We are the inquisitive lot. While most would call a professional, we are driven to understand what we don't know. Driven to independence and by the knowledge accumulated by years of not being reliant on others to put our affairs in order. Often we sutlely lie to ourselves, disassembling brand new items with neither flaw nor blemish. Citing the need to be prepared for the day it does need repair, polish or other performance enhancement

Others rejoice in having a brand new item, certain in their belief that years shall pass with trouble free use. We eagerly lay it, piece by piece, on our benches. Proving again and again the ancient wisdom "if it ain't broke and you ---- with it long enough, it will be". Doggedly spending weeks trying to tweak tweak items that the sane among us would have simply returned. Items worth only a few dollars, yet we dedicate hundreds of hours in the quest for victory.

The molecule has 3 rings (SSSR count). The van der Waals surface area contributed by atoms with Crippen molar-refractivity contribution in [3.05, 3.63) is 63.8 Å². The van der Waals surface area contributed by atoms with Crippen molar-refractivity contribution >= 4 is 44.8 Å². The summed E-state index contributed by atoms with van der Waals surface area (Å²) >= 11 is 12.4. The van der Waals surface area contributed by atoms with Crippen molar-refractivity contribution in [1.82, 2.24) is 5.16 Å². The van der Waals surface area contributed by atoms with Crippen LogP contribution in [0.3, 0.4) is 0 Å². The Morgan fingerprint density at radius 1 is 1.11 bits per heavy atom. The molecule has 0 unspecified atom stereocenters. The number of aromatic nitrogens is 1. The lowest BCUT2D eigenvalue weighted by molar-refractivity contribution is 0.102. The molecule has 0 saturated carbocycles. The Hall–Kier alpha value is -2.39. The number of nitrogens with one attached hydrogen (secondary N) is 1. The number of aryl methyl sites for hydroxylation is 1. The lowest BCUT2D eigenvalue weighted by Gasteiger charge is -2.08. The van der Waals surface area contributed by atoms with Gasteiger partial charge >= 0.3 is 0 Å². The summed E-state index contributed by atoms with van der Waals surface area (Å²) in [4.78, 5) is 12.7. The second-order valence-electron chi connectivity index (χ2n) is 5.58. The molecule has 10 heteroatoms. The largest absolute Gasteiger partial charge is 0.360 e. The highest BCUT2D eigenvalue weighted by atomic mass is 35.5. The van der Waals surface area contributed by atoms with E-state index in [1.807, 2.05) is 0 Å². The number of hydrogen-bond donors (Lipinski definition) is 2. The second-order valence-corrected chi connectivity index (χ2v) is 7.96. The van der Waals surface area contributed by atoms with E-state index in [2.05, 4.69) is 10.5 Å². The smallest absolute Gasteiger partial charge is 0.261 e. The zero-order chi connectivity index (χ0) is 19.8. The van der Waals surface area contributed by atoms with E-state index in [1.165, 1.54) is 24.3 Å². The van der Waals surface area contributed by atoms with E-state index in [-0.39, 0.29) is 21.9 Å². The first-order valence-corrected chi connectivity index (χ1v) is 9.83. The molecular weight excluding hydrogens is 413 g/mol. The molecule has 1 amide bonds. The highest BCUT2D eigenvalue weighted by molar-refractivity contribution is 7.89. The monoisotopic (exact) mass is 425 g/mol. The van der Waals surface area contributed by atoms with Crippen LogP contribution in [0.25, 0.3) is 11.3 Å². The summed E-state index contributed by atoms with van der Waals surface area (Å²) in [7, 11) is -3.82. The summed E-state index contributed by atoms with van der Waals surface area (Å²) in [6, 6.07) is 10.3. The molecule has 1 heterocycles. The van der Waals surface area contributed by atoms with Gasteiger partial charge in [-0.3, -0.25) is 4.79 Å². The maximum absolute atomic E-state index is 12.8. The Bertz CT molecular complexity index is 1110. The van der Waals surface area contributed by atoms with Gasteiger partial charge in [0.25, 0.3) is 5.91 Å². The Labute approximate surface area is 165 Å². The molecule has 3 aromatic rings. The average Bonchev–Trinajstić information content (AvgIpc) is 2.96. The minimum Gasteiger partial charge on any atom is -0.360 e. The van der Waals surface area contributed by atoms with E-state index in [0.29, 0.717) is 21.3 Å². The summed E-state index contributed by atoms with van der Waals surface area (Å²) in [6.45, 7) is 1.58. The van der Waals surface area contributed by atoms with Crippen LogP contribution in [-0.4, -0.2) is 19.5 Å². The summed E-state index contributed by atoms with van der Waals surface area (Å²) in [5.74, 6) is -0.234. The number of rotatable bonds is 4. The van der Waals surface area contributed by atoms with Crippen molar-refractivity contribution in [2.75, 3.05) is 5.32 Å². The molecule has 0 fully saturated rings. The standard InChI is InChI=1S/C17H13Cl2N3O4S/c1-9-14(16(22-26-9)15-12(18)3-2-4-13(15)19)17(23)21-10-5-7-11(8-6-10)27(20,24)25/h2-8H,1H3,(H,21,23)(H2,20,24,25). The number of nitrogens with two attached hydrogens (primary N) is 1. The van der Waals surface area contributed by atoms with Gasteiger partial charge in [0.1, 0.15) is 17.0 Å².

Have heart, even though your love ones are already on the phone making arrangements at the sanitorium, remember we would have no planes if the Wright brother didn't share this drive. Sam Colt and John Moses would have been simple musket repairmen. America would still be a vast wilderness without the self reliant drive of Desoto, Champlain, Columbus and all those before us.

By the way, have any of you seen that tiny lifter spring that flew out of my LC9. I'm sure it's around here somewhere

Hawk, I'm quoting the entire write up you did, because it is absolutely perfect and flawless in every way.